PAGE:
Colombia’s water system does not provide adequate access to all its citizens, and those in poor areas are most vulnerable to water issues, with 27 percent of the rural population without access to clean water and 35 percent without access to improved sanitation infrastructure.1 Watersheds have not been managed well in the past to productively utilize the freshwater supply, resulting in a shortage of clean water available to all. Water pollution also seriously compromises the quality of available drinking water.2

Economy

Columbia has the third largest economy in Central and South America.1 There is a significant amount of natural resources available for extraction and subsistence farming is still common, with the agricultural sector employing 17 percent of the labor force. Other large contributors to the GDP are the energy and mining industries. Still, the economy remains hampered by inefficient management policies which leaves unemployment near 10 percent.2

Government

Colombia has been independent from Spain since 1819 and is a presidential democratic republic. There has been a low intensity internal conflict inflicting the country since the 1960s, and the main guerrilla group is called the FARC.1 These guerillas are linked to the illegal drug trade and destabilize political and civil liberties. There have been many accusations of political corruption and leaders colluding with the guerillas. Even without these insurgent groups, the government has immense corruption levels. Most corruption occurs in mid-level governmental officials in the form of bribes or graft.2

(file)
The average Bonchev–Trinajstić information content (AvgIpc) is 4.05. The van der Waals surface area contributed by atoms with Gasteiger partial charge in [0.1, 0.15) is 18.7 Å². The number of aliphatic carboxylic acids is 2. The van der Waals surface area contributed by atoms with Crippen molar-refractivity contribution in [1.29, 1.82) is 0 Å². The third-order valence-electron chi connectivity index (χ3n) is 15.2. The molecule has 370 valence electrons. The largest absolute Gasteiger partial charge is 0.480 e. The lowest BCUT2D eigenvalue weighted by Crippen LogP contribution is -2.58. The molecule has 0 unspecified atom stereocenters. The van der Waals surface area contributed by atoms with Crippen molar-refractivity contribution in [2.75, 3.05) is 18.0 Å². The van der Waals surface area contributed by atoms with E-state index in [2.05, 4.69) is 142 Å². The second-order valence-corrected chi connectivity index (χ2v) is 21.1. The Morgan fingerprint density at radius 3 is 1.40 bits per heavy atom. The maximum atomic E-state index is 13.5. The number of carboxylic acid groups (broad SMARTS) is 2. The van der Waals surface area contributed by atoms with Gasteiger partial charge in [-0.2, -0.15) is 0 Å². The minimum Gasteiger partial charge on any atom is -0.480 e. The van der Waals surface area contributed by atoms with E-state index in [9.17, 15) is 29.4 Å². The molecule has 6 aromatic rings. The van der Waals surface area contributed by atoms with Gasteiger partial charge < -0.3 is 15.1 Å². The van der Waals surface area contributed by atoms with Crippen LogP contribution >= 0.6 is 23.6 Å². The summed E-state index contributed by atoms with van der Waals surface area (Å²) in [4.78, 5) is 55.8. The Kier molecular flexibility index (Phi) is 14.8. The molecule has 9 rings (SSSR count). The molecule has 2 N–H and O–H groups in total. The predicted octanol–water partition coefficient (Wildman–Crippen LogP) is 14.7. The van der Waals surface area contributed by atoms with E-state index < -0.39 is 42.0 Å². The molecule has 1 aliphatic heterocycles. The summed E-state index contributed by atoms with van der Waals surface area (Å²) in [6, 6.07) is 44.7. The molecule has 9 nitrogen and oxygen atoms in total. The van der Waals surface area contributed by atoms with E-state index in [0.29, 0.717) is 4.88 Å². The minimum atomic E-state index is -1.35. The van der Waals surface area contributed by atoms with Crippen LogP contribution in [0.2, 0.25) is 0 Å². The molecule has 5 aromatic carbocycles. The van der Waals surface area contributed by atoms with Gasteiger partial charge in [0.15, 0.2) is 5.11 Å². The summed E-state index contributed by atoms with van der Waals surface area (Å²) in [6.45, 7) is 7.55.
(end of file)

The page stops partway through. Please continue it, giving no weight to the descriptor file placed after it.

Health

The life expectancy in Colombia is 78. While there have been improvements in the healthcare industry, there are huge differences in quality of care between social classes. Colombia has one of the highest levels of wealth inequality in the world, and for those at the bottom, health care is still inaccessible.1 Maternal and infant health is significantly worse than in similarly developed countries, and the infant mortality rate is 18 deaths per 1,000 live births.2

Children

Child exploitation and labor are a serious problem in Colombia with 13 percent of children involved in child labor.1 In addition to this, nearly 35,000 young women and girls are trafficked into slavery each year.2 Child marriage is a problem, and 6 percent of girls are married by age 15 and 23 percent by age 18.3

Animals

With coasts on both the Caribbean Sea and the Pacific Ocean, the Andes mountains, and low lying rainforests, Colombia boasts a plethora of diverse wildlife. In particular, animal life is extremely rich and diverse on the Pacific Coast and in the Amazon region, and many Western zoos capture animals like anteaters, monkeys, and sloths from these forested areas.1 Some of the challenges the animal population faces are growing urbanization, increased tourism, and resource extraction.2

Colombia